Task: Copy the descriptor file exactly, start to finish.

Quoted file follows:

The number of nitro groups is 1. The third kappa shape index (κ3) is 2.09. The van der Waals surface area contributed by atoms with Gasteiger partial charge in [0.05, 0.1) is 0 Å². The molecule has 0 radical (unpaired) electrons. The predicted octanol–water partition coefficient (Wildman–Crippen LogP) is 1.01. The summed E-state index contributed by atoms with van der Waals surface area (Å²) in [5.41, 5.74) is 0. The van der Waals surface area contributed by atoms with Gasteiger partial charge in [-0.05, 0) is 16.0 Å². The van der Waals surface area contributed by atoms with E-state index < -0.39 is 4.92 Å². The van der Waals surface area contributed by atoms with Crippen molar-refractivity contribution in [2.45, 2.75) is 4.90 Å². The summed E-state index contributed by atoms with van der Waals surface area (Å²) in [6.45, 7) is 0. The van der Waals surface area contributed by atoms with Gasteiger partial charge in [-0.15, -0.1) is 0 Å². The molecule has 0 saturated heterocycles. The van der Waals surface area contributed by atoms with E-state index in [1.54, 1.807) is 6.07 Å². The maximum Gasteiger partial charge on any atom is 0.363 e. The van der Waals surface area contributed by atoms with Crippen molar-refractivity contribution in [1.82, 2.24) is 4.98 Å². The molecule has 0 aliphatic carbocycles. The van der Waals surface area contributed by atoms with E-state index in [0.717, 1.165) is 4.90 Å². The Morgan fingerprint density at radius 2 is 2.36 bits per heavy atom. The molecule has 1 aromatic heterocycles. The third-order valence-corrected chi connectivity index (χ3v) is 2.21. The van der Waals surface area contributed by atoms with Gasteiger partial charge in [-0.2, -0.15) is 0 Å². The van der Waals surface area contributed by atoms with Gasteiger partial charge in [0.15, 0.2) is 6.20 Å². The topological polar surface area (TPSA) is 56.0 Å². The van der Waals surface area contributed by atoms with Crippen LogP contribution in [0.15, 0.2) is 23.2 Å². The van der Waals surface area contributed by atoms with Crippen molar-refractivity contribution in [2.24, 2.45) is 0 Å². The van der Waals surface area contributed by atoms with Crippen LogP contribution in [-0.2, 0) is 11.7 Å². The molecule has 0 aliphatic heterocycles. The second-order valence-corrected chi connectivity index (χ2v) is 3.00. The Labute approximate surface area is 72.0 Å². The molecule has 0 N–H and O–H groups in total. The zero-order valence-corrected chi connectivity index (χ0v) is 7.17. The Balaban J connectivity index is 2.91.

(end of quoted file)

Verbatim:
The number of nitro groups is 1. The third kappa shape index (κ3) is 2.09. The van der Waals surface area contributed by atoms with Gasteiger partial charge in [0.05, 0.1) is 0 Å². The molecule has 0 radical (unpaired) electrons. The predicted octanol–water partition coefficient (Wildman–Crippen LogP) is 1.01. The summed E-state index contributed by atoms with van der Waals surface area (Å²) in [5.41, 5.74) is 0. The van der Waals surface area contributed by atoms with Gasteiger partial charge in [-0.05, 0) is 16.0 Å². The van der Waals surface area contributed by atoms with E-state index < -0.39 is 4.92 Å². The van der Waals surface area contributed by atoms with Crippen molar-refractivity contribution in [2.45, 2.75) is 4.90 Å². The summed E-state index contributed by atoms with van der Waals surface area (Å²) in [6.45, 7) is 0. The van der Waals surface area contributed by atoms with Gasteiger partial charge in [-0.15, -0.1) is 0 Å². The molecule has 0 saturated heterocycles. The van der Waals surface area contributed by atoms with E-state index in [1.54, 1.807) is 6.07 Å². The maximum Gasteiger partial charge on any atom is 0.363 e. The van der Waals surface area contributed by atoms with Crippen molar-refractivity contribution in [1.82, 2.24) is 4.98 Å². The molecule has 0 aliphatic carbocycles. The van der Waals surface area contributed by atoms with E-state index in [0.717, 1.165) is 4.90 Å². The Morgan fingerprint density at radius 2 is 2.36 bits per heavy atom. The molecule has 1 aromatic heterocycles. The third-order valence-corrected chi connectivity index (χ3v) is 2.21. The van der Waals surface area contributed by atoms with Gasteiger partial charge in [-0.2, -0.15) is 0 Å². The van der Waals surface area contributed by atoms with Gasteiger partial charge in [0.15, 0.2) is 6.20 Å². The topological polar surface area (TPSA) is 56.0 Å². The van der Waals surface area contributed by atoms with Crippen LogP contribution in [0.15, 0.2) is 23.2 Å². The van der Waals surface area contributed by atoms with Crippen molar-refractivity contribution in [2.24, 2.45) is 0 Å². The van der Waals surface area contributed by atoms with Crippen LogP contribution in [-0.2, 0) is 11.7 Å². The molecule has 0 aliphatic heterocycles. The second-order valence-corrected chi connectivity index (χ2v) is 3.00. The Labute approximate surface area is 72.0 Å². The molecule has 0 N–H and O–H groups in total. The zero-order valence-corrected chi connectivity index (χ0v) is 7.17. The Balaban J connectivity index is 2.91.